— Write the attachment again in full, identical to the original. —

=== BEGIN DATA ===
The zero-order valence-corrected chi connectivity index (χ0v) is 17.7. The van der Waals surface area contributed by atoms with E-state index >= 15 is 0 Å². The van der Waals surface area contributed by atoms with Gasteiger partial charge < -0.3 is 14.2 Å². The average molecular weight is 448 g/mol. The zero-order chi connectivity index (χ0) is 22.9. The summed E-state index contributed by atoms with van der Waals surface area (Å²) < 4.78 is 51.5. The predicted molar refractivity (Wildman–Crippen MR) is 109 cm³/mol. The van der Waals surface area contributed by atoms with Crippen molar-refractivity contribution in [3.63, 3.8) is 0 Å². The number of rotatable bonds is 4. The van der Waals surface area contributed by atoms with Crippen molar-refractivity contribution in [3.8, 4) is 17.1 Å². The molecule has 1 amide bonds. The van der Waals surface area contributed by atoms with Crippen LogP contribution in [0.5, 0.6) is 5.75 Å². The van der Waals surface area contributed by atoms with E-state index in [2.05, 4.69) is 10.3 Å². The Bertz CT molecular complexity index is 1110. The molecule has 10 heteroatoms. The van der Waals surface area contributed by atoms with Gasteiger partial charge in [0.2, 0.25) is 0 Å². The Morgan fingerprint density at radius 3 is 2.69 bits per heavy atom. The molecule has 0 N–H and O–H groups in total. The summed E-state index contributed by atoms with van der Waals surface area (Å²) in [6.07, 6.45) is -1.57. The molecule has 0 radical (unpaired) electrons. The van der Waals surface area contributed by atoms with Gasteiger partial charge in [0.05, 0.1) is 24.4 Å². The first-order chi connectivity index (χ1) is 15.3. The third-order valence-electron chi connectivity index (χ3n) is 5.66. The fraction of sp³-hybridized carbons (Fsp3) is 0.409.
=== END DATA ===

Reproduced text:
The zero-order valence-corrected chi connectivity index (χ0v) is 17.7. The van der Waals surface area contributed by atoms with E-state index >= 15 is 0 Å². The van der Waals surface area contributed by atoms with Gasteiger partial charge < -0.3 is 14.2 Å². The average molecular weight is 448 g/mol. The zero-order chi connectivity index (χ0) is 22.9. The summed E-state index contributed by atoms with van der Waals surface area (Å²) < 4.78 is 51.5. The predicted molar refractivity (Wildman–Crippen MR) is 109 cm³/mol. The van der Waals surface area contributed by atoms with Crippen molar-refractivity contribution in [3.63, 3.8) is 0 Å². The number of rotatable bonds is 4. The van der Waals surface area contributed by atoms with Crippen molar-refractivity contribution in [3.8, 4) is 17.1 Å². The molecule has 1 amide bonds. The van der Waals surface area contributed by atoms with Crippen LogP contribution in [0.5, 0.6) is 5.75 Å². The van der Waals surface area contributed by atoms with E-state index in [2.05, 4.69) is 10.3 Å². The Bertz CT molecular complexity index is 1110. The molecule has 10 heteroatoms. The van der Waals surface area contributed by atoms with Gasteiger partial charge in [0.2, 0.25) is 0 Å². The Morgan fingerprint density at radius 3 is 2.69 bits per heavy atom. The molecule has 0 N–H and O–H groups in total. The summed E-state index contributed by atoms with van der Waals surface area (Å²) in [6.07, 6.45) is -1.57. The molecule has 0 radical (unpaired) electrons. The van der Waals surface area contributed by atoms with Gasteiger partial charge in [0.05, 0.1) is 24.4 Å². The first-order chi connectivity index (χ1) is 15.3. The third-order valence-electron chi connectivity index (χ3n) is 5.66. The fraction of sp³-hybridized carbons (Fsp3) is 0.409.